Although hosted video has not yet dominated the security scene as some predicted a few years ago, the hype may eventually be justified. Integrators who have made the switch from selling analog to digital cameras and other industry experts say the future is now for hosted video surveillance.
ALEXANDRIA, Va.—In its first comprehensive study of the security market since 1990, ASIS International and the Institute of Finance and Management analyzed the expansion of private security over the past decade and project further growth in the country’s security product
WASHINGTON—Weeks into the legislative lull of August, the Security Industry Association is gearing up for Congress to return to session in September, when lawmakers in the House will tackle immigration reform.
YARMOUTH, Maine—In June, Comcast, a relative newcomer to the industry, rolled out Xfinity Home Control, which allows homeowners to control lights and thermostats and remotely view rooms in their homes without what was traditionally the foundation of such a package: a home security system.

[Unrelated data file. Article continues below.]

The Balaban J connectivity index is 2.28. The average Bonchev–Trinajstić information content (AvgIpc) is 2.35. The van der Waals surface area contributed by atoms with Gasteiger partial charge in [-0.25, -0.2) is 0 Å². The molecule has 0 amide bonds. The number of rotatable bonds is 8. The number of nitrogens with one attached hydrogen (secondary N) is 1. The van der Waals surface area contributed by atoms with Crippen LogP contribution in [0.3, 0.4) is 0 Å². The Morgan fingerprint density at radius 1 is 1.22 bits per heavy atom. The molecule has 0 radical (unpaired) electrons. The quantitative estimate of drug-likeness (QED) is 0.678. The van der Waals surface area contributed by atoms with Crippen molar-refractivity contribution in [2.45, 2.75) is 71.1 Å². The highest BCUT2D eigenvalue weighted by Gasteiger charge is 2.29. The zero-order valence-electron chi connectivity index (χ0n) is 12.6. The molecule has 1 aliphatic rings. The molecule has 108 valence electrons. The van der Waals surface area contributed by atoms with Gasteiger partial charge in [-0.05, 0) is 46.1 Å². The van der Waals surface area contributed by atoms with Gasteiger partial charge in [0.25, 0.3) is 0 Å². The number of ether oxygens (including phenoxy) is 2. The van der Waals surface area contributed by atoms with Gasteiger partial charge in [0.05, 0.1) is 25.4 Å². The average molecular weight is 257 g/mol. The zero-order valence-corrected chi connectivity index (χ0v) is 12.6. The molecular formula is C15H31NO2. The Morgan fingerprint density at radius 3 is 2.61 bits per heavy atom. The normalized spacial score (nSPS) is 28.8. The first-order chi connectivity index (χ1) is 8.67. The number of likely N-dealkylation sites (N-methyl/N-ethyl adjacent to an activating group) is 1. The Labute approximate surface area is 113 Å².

BOSTON—When the two bombs exploded at the Boston Marathon finish line in April, there was chaos. Hundreds were seriously injured. Participants and spectators were panicked, not knowing where to turn for safety. Were there more explosive devices set to go off in a few seconds?
Within 22 minutes, chaos was quelled, and the area was secured. How?
The global intelligent video analytics market is poised to grow at a CAGR of 31.4 percent from 2012 to 2016, a rise fueled by operational advantages afforded by such products, as well as more competitively priced surveillance cameras, according to a market report conducted by analysts at Technavio, a London-based technology research and advisory company.
ROCK HILL, S.C.— Iris scanning technology is typically used by the government, the military and in hospitals. However, as prices have started to come down, the market for the technology is expanding to also include mainstream users, ranging from universities to your local gym.